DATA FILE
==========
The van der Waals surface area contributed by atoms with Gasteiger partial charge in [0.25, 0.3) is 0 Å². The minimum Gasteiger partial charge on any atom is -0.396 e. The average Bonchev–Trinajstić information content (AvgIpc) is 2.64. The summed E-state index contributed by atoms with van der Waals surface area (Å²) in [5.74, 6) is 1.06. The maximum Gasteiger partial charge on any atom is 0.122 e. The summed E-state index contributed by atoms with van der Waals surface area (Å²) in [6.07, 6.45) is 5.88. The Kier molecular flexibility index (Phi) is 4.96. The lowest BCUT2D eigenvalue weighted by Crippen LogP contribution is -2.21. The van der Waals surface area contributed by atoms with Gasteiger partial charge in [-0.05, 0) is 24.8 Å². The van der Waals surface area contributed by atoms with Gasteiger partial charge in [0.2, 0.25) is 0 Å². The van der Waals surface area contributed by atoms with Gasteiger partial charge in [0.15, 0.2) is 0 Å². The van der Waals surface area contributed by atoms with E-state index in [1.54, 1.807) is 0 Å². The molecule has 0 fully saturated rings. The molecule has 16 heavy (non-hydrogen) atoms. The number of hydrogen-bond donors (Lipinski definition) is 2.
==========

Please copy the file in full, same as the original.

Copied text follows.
The van der Waals surface area contributed by atoms with Gasteiger partial charge in [0.25, 0.3) is 0 Å². The minimum Gasteiger partial charge on any atom is -0.396 e. The average Bonchev–Trinajstić information content (AvgIpc) is 2.64. The summed E-state index contributed by atoms with van der Waals surface area (Å²) in [5.74, 6) is 1.06. The maximum Gasteiger partial charge on any atom is 0.122 e. The summed E-state index contributed by atoms with van der Waals surface area (Å²) in [6.07, 6.45) is 5.88. The Kier molecular flexibility index (Phi) is 4.96. The lowest BCUT2D eigenvalue weighted by Crippen LogP contribution is -2.21. The van der Waals surface area contributed by atoms with Gasteiger partial charge in [-0.05, 0) is 24.8 Å². The van der Waals surface area contributed by atoms with Gasteiger partial charge in [0.2, 0.25) is 0 Å². The van der Waals surface area contributed by atoms with Gasteiger partial charge in [0.15, 0.2) is 0 Å². The van der Waals surface area contributed by atoms with E-state index in [1.54, 1.807) is 0 Å². The molecule has 0 fully saturated rings. The molecule has 16 heavy (non-hydrogen) atoms. The number of hydrogen-bond donors (Lipinski definition) is 2.